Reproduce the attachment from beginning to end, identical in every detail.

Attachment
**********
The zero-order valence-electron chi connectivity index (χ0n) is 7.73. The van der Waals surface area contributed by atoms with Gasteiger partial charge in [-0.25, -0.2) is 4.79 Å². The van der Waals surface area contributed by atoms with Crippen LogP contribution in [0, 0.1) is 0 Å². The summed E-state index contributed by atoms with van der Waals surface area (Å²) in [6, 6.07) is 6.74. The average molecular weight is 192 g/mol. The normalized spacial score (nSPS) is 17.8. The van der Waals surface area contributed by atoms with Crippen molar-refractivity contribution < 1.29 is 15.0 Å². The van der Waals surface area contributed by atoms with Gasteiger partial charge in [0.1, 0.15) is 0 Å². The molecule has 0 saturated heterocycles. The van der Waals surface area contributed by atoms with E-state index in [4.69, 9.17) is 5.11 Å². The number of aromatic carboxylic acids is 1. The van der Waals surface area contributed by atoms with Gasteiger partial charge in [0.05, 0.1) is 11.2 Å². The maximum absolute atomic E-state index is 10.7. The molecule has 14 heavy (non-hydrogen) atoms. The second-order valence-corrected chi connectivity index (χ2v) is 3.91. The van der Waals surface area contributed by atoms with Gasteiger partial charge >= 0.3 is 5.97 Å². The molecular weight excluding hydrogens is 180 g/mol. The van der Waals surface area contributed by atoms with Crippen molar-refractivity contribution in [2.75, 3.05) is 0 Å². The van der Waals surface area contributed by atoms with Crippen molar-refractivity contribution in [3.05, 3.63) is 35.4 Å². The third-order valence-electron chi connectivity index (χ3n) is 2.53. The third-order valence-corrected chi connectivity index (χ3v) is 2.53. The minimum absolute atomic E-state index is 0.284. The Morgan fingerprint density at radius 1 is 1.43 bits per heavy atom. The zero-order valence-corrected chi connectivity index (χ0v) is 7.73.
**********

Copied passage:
The zero-order valence-electron chi connectivity index (χ0n) is 7.73. The van der Waals surface area contributed by atoms with Gasteiger partial charge in [-0.25, -0.2) is 4.79 Å². The van der Waals surface area contributed by atoms with Crippen LogP contribution in [0, 0.1) is 0 Å². The summed E-state index contributed by atoms with van der Waals surface area (Å²) in [6, 6.07) is 6.74. The average molecular weight is 192 g/mol. The normalized spacial score (nSPS) is 17.8. The van der Waals surface area contributed by atoms with Crippen molar-refractivity contribution < 1.29 is 15.0 Å². The van der Waals surface area contributed by atoms with Gasteiger partial charge in [0.1, 0.15) is 0 Å². The molecule has 0 saturated heterocycles. The van der Waals surface area contributed by atoms with E-state index in [4.69, 9.17) is 5.11 Å². The number of aromatic carboxylic acids is 1. The van der Waals surface area contributed by atoms with Gasteiger partial charge in [0.05, 0.1) is 11.2 Å². The maximum absolute atomic E-state index is 10.7. The molecule has 14 heavy (non-hydrogen) atoms. The second-order valence-corrected chi connectivity index (χ2v) is 3.91. The van der Waals surface area contributed by atoms with Gasteiger partial charge >= 0.3 is 5.97 Å². The molecular weight excluding hydrogens is 180 g/mol. The van der Waals surface area contributed by atoms with Crippen molar-refractivity contribution in [2.75, 3.05) is 0 Å². The van der Waals surface area contributed by atoms with Crippen molar-refractivity contribution in [3.05, 3.63) is 35.4 Å². The third-order valence-electron chi connectivity index (χ3n) is 2.53. The third-order valence-corrected chi connectivity index (χ3v) is 2.53. The minimum absolute atomic E-state index is 0.284. The Morgan fingerprint density at radius 1 is 1.43 bits per heavy atom. The zero-order valence-corrected chi connectivity index (χ0v) is 7.73.